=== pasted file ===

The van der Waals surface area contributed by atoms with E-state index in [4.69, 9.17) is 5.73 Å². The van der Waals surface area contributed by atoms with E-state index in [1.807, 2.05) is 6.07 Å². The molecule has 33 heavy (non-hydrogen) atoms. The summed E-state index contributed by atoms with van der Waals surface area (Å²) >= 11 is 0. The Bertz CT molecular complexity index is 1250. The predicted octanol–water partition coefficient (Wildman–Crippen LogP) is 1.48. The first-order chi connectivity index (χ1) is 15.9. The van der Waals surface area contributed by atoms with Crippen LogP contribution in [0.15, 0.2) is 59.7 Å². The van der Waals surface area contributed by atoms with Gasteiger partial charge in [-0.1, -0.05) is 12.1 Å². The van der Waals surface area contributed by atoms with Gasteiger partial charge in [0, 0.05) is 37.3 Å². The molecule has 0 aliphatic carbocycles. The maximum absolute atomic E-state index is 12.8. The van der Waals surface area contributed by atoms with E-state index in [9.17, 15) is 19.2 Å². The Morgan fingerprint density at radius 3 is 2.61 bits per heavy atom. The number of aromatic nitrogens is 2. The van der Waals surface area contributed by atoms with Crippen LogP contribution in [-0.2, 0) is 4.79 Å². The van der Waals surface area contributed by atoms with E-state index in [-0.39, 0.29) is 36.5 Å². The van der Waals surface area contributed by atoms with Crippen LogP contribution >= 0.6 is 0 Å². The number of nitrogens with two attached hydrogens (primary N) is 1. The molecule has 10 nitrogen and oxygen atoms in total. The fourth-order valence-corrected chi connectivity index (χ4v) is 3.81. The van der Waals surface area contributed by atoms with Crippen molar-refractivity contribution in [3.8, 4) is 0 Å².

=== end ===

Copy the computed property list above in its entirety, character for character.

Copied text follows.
The van der Waals surface area contributed by atoms with E-state index in [4.69, 9.17) is 5.73 Å². The van der Waals surface area contributed by atoms with E-state index in [1.807, 2.05) is 6.07 Å². The molecule has 33 heavy (non-hydrogen) atoms. The summed E-state index contributed by atoms with van der Waals surface area (Å²) >= 11 is 0. The Bertz CT molecular complexity index is 1250. The predicted octanol–water partition coefficient (Wildman–Crippen LogP) is 1.48. The first-order chi connectivity index (χ1) is 15.9. The van der Waals surface area contributed by atoms with Crippen LogP contribution in [0.15, 0.2) is 59.7 Å². The van der Waals surface area contributed by atoms with Gasteiger partial charge in [-0.1, -0.05) is 12.1 Å². The van der Waals surface area contributed by atoms with Gasteiger partial charge in [0, 0.05) is 37.3 Å². The molecule has 0 aliphatic carbocycles. The maximum absolute atomic E-state index is 12.8. The van der Waals surface area contributed by atoms with E-state index in [9.17, 15) is 19.2 Å². The Morgan fingerprint density at radius 3 is 2.61 bits per heavy atom. The number of aromatic nitrogens is 2. The van der Waals surface area contributed by atoms with Crippen LogP contribution in [-0.2, 0) is 4.79 Å². The van der Waals surface area contributed by atoms with E-state index in [-0.39, 0.29) is 36.5 Å². The van der Waals surface area contributed by atoms with Crippen LogP contribution >= 0.6 is 0 Å². The number of nitrogens with two attached hydrogens (primary N) is 1. The molecule has 10 nitrogen and oxygen atoms in total. The fourth-order valence-corrected chi connectivity index (χ4v) is 3.81. The van der Waals surface area contributed by atoms with Crippen molar-refractivity contribution in [3.8, 4) is 0 Å².